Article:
Tuesday, March 10, 2009

I thought I'd fill you in on what I did last weekend to give you a little taste of my every day life here in Shell. My weekend started out with our usual "young people" a.k.a. "singles" a.k.a. "people without families" get-together. (It's called a lot of things, because most people don't like being labeled as single!) Anyway, I started hosting dinners my first year here in Shell for the other young/single missionaries. But, it had died off recently due to the lack of other single missionaries. So, we've decided to start it back up again. It's always fun to get together after the work week and just relax. And of course, it's always even more fun when food is involved! Sometimes people bring the random instruments they play and we sing praise and worship songs together. It's always a good time!

On Saturday, I went to Ambato, a city about 2 1/2 hours from Shell, with David and a group of my girlfriends. Probably the reason that missionaries from Shell go to Ambato about 95% of the time is for the shopping! Ambato has an actual MALL with a GROCERY STORE! It's pretty exciting. :-) Here in Shell, we buy our "groceries" at one store, our fruits and veggies at a market, and our meats from a butcher. So, as you can imagine, going to an actual grocery store, similar to a Super Wal-Mart, is pretty exciting for us. And every time I go, I get super-excited about the littlest things. Last time I went I found spicy brown mustard and couldn't wait to get home and eat some on a ham sandwich! Of course, I had to buy the sliced ham in Ambato, too, but it all worked out.

Sunday was "Dia de Mujer" - Day of the Woman. How can you not love a country that celebrates women?!?! Young or old, single or married, every female in Ecuador gets an entire day to celebrate the fact that she was born a female! Random people give you roses on the street, everyone tells you "Happy Day", and churches have special programs to celebrate the female gender. Our church had special music, a drama, and a time of prayer for all of the women as we went up in front of the church. And before we left, they gave us each a rose and a piece of chocolate. Boy, do they know how to treat women or what?!?! :-) They also had cake after the service. It was pretty awesome!

My friend, Melissa, got baptized on Sunday, so that was pretty awesome, too! Melissa works as a teacher at the orphanage in Shell, Casa de Fe. (Click here to read more about the amazing ministry at Casa de Fe!) She was baptized as a baby and has recently felt convicted to get baptized again when she actually understands what it symbolizes. She decided to invite a few friends and children from the orphanage to be a part of her baptism in the river near the construction site for the new orphanage. And Melissa asked David to perform the baptism. It was really exciting to see him in that role and I was even able to translate David's mini-sermon before he baptized her. (Some people present weren't fluent in Spanish, including Melissa.) After the baptism, some of the older children from the orphanage started asking questions about baptism, so David is going to go on Saturday to talk to them some more about baptism and explain it in more detail. Wouldn't it be awesome if some of the children followed God's command from watching the example of Melissa?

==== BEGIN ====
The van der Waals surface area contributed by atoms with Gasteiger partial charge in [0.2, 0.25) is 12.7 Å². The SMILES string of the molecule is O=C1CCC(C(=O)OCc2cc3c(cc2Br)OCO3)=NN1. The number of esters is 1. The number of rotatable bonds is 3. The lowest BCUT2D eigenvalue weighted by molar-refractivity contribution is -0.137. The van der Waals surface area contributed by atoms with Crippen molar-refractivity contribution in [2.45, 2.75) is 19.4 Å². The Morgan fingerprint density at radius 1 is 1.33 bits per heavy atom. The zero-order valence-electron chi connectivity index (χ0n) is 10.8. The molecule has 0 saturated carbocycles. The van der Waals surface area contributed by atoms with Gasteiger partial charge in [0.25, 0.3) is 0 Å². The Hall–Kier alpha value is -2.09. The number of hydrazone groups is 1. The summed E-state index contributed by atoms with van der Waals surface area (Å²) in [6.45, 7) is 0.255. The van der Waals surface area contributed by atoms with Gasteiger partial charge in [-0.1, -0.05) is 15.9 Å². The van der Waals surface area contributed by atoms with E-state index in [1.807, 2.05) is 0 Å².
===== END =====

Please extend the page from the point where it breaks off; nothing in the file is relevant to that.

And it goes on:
And although this might not sound like a very exciting thing for you, it was for me. I FINALLY caught a rat that had been in my house for over a week. I was so excited to hear the trap go off! :-) And even more excited to get that rat out of my house. Although I'm not so sure it can compete with buying groceries from a "real" grocery store, getting roses and chocolate, and seeing my friend get baptized.

Sunday, March 01, 2009

I'm blogging! I've finally joined the rest of the world, specifically the missionary world, and decided to start a blog. I hope this blog will help my friends, family, and other supporters get a feeling of my every day life as a missionary teacher here in Shell, Ecuador. Please read these blogs, pray for me, and then post comments and let me know what you think!

Some question you might have about me:

Who are you and who is that handsome guy in the picture with you? - Well, I am a missionary with Mission Aviation Fellowship (MAF) in Shell, Ecuador where I have been teaching at Nate Saint Memorial School for three years now! And that hunk in the picture with me is my fiance, David Montero. You'll hear more about him in a later blog!

Where are you from? - I am originally from West Virginia, where I grew up near Huntington. However, I also had the awesome opportunity to live in Shell, Ecuador on short-term occasions as a child. My father was a doctor in a mission hospital in Shell and I attended eighth grade at Nate Saint Memorial School. And God's brought me back here once again to teach other missionaries' kids in the same school! (It's a tad out-dated, but click here to read more about the school where I teach.)

Why did you move to Ecuador? - The short version - God told me to!

The long version - I have a relationship with God that allows me to follow His leading and trust Him for the very best with my life. I can look back now and see how God prepared me to come to Shell almost three years. Every path He's taken me down has led me here. And now that I'm here, I have no doubt this is where God wants me living and serving Him. And after following His leading, He's also blessed with with an amazing husband-to-be, whom I never would have met if I hadn't followed God's steps as He led me to Shell.

How can I support you? - Well, first and foremost, PRAY! I have no doubt that God can use me as a teacher because of His strength, patience, and encouragement through the prayers of those He's brought across my path. If you are interested in supporting me financially, visit https://www.maf.org/patton.